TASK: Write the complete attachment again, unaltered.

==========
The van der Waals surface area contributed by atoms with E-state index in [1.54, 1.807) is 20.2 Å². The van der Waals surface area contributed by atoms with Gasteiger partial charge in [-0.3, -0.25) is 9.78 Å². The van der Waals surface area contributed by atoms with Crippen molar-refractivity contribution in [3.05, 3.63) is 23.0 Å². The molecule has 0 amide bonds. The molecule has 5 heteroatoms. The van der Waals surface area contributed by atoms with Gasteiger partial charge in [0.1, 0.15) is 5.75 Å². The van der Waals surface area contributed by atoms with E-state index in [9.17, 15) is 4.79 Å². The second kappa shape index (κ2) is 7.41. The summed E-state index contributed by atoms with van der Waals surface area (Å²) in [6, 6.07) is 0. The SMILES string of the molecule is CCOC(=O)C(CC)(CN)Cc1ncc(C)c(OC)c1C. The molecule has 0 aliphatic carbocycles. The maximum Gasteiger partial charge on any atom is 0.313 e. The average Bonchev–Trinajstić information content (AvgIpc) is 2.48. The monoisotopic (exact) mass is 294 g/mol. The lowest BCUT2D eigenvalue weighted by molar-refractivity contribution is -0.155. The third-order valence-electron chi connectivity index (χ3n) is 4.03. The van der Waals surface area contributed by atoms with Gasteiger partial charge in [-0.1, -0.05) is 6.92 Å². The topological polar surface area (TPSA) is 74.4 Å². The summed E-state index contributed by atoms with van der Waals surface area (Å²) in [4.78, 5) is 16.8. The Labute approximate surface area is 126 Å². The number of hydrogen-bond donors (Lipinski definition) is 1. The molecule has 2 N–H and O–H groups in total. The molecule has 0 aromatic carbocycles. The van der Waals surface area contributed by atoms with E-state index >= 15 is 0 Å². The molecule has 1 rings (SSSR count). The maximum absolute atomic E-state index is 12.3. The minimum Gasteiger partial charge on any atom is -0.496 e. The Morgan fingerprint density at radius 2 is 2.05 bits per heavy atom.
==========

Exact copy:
The van der Waals surface area contributed by atoms with E-state index in [1.54, 1.807) is 20.2 Å². The van der Waals surface area contributed by atoms with Gasteiger partial charge in [-0.3, -0.25) is 9.78 Å². The van der Waals surface area contributed by atoms with Crippen molar-refractivity contribution in [3.05, 3.63) is 23.0 Å². The molecule has 0 amide bonds. The molecule has 5 heteroatoms. The van der Waals surface area contributed by atoms with Gasteiger partial charge in [0.1, 0.15) is 5.75 Å². The van der Waals surface area contributed by atoms with E-state index in [9.17, 15) is 4.79 Å². The second kappa shape index (κ2) is 7.41. The summed E-state index contributed by atoms with van der Waals surface area (Å²) in [6, 6.07) is 0. The SMILES string of the molecule is CCOC(=O)C(CC)(CN)Cc1ncc(C)c(OC)c1C. The molecule has 0 aliphatic carbocycles. The maximum Gasteiger partial charge on any atom is 0.313 e. The average Bonchev–Trinajstić information content (AvgIpc) is 2.48. The monoisotopic (exact) mass is 294 g/mol. The lowest BCUT2D eigenvalue weighted by molar-refractivity contribution is -0.155. The third-order valence-electron chi connectivity index (χ3n) is 4.03. The van der Waals surface area contributed by atoms with Gasteiger partial charge in [-0.1, -0.05) is 6.92 Å². The topological polar surface area (TPSA) is 74.4 Å². The summed E-state index contributed by atoms with van der Waals surface area (Å²) in [4.78, 5) is 16.8. The Labute approximate surface area is 126 Å². The number of hydrogen-bond donors (Lipinski definition) is 1. The molecule has 2 N–H and O–H groups in total. The molecule has 0 aromatic carbocycles. The van der Waals surface area contributed by atoms with E-state index >= 15 is 0 Å². The molecule has 1 rings (SSSR count). The maximum absolute atomic E-state index is 12.3. The minimum Gasteiger partial charge on any atom is -0.496 e. The Morgan fingerprint density at radius 2 is 2.05 bits per heavy atom.